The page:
The soon-to-be-implemented general instructions for Form ADV Part 3 dictate that it must include “disclosures for any of your financial professionals in Items 14 A–M on Form U4.” So, while these investor disputes are no longer reportable on an advisor’s ADV Part 1A and Part 2A, because advisors must still report the events on their Form U4, these items will have to be reported to ADV Part 3.
Form U4, specifically in question 14I(1)(b), requires disclosure when an advisor was named as a respondent in the customer dispute with allegations of sales-practice violations in cases where a FINRA arbitration panel awarded a judgment against the financial advisor.
Question 14I(2)(a) of Form U4 requires disclosure for advisors who have ever been the subject of an investment-related, consumer-initiated complaint, which alleged that they were involved in one or more sales-practice violations and was settled for $10,000 or more prior to May 18, 2009 or $15,000 or more after May 18, 2009.
For the purposes of illustration, let’s consider an advisor whose BrokerCheck and IAPD profile includes two separate customer dispute disclosures: one from 1991 and one from 1997.
Settled Customer Dispute from 1991
The customer complaint disclosure from 1991 is an investor dispute claiming damages of $140,000 that went to arbitration. The advisor’s client alleged several sales-practice violations, and it ultimately concluded in a full award judgment of $33,000 against our financial advisor and two others. Our advisor was liable for $3,000 of that amount, and the other two respondents were liable for the remaining $30,000. No findings were entered regarding any causes of action on our advisor’s part.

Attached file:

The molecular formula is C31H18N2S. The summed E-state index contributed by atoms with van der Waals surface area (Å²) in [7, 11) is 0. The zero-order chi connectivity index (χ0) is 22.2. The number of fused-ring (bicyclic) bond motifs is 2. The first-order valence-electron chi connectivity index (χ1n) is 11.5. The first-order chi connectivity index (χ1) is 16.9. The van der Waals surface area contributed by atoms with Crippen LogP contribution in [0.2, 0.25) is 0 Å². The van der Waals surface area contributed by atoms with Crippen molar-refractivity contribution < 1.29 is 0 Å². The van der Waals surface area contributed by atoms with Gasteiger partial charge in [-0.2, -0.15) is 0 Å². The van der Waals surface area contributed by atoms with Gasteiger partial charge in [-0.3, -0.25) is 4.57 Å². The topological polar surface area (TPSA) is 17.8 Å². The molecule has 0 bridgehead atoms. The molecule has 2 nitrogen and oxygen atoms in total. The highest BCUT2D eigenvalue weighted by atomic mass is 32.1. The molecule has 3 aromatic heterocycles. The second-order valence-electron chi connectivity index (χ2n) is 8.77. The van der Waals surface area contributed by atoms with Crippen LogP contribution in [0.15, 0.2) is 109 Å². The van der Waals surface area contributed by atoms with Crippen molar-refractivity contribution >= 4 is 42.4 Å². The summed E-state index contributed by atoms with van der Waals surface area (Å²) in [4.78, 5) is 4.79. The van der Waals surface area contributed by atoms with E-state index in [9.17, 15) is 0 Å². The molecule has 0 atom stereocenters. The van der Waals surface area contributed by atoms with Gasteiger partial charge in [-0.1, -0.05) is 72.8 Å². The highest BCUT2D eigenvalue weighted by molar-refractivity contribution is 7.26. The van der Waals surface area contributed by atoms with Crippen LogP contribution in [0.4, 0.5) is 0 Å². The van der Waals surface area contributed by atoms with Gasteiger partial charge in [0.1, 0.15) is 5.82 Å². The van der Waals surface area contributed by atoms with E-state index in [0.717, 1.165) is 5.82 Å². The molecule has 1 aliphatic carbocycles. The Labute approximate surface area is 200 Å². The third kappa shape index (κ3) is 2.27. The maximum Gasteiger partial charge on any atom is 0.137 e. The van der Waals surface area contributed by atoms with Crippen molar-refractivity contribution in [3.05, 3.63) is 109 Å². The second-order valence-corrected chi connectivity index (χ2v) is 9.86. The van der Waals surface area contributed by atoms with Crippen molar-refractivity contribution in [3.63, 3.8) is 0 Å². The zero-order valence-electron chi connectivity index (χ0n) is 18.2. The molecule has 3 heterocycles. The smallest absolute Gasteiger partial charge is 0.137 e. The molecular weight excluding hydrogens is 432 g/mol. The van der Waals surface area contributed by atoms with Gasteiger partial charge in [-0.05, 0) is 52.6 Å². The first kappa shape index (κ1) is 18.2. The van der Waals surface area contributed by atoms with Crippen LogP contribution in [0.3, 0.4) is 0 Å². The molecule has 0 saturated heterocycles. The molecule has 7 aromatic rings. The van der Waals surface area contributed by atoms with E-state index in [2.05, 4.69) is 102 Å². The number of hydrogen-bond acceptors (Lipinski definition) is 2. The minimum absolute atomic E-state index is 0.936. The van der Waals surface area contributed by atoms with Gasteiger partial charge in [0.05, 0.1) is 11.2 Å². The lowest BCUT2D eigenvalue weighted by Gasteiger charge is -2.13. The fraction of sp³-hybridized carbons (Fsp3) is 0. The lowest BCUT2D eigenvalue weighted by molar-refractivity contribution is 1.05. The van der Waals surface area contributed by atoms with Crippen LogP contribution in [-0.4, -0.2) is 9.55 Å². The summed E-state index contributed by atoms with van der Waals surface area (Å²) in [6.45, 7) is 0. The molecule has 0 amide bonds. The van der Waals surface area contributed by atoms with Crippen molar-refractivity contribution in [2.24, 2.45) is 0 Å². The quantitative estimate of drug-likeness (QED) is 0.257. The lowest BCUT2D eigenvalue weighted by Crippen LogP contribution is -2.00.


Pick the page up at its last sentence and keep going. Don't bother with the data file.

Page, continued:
Settled Customer Dispute from 1997
This same advisor’s 1997 initial complaint alleged damages over $250,000 with investor allegations of excessive margin trading and breach of fiduciary duty. The broker-dealer settled on behalf of the financial advisor in the amount of $200,000, with our advisor contributing $10,000.
Form U4 vs. ADV
The 1991 customer dispute that went through FINRA arbitration is not reportable on the advisor’s ADV Parts 1 or 2, because it’s over ten years old, and there were no findings of conduct violations on the part of the financial advisor. However, the FINRA arbitration case must be reported to Form U4, as Form U4 14I(1)(b) only requires an advisor to be named as a respondent with allegations of sales-practice violations in which a FINRA arbitration panel awarded a judgment against the advisor. Thus, because our financial advisor was named as a respondent, because the underlying arbitration alleged multiple sales-practice violations, and because the arbitration panel awarded a judgement against the advisor, the customer dispute disclosure must be reported on Form U4.
The 1997 customer dispute is not reportable on Form ADV Parts 1 or 2 for multiple reasons, primarily, because it was merely an investor complaint and did not involve a judgment, as well as the fact that ten years have passed. However, Form U4 still requires disclosure, because the complaint alleged a sales-practice violation and was settled for an amount in excess of the $10,000 threshold for reporting client disputes from that time.
Despite the fact that neither investor complaint is reportable to existing ADV Parts 1 and 2, both customer disputes in our hypothetical example will now be reportable to the new ADV Part 3, due to its requirement to report such events from financial advisors’ Forms U4.
If the application of these new rules in determining what should and should not be disclosed seems tricky to navigate—don’t worry—relief is available. AdvisorLaw can do all of the compliance heavy lifting for you and make sure that your ADV Part 3 or Form CRS will stand up to an audit.
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